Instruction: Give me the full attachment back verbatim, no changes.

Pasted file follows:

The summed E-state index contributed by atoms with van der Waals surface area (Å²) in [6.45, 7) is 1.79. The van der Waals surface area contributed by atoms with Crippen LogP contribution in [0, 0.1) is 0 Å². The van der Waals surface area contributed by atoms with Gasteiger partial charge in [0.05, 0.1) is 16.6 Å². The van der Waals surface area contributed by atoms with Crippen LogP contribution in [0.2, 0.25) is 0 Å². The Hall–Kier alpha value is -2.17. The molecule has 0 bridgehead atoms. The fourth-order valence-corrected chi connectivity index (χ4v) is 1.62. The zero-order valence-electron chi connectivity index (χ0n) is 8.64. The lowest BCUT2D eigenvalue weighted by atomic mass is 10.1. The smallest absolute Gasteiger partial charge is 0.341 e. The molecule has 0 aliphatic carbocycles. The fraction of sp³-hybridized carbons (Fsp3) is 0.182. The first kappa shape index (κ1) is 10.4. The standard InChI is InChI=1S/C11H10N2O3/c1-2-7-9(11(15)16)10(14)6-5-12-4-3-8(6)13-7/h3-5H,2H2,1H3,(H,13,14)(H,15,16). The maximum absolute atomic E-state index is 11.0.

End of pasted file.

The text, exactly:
The summed E-state index contributed by atoms with van der Waals surface area (Å²) in [6.45, 7) is 1.79. The van der Waals surface area contributed by atoms with Crippen LogP contribution in [0, 0.1) is 0 Å². The van der Waals surface area contributed by atoms with Gasteiger partial charge in [0.05, 0.1) is 16.6 Å². The van der Waals surface area contributed by atoms with Crippen LogP contribution in [0.2, 0.25) is 0 Å². The Hall–Kier alpha value is -2.17. The molecule has 0 bridgehead atoms. The fourth-order valence-corrected chi connectivity index (χ4v) is 1.62. The zero-order valence-electron chi connectivity index (χ0n) is 8.64. The lowest BCUT2D eigenvalue weighted by atomic mass is 10.1. The smallest absolute Gasteiger partial charge is 0.341 e. The molecule has 0 aliphatic carbocycles. The fraction of sp³-hybridized carbons (Fsp3) is 0.182. The first kappa shape index (κ1) is 10.4. The standard InChI is InChI=1S/C11H10N2O3/c1-2-7-9(11(15)16)10(14)6-5-12-4-3-8(6)13-7/h3-5H,2H2,1H3,(H,13,14)(H,15,16). The maximum absolute atomic E-state index is 11.0.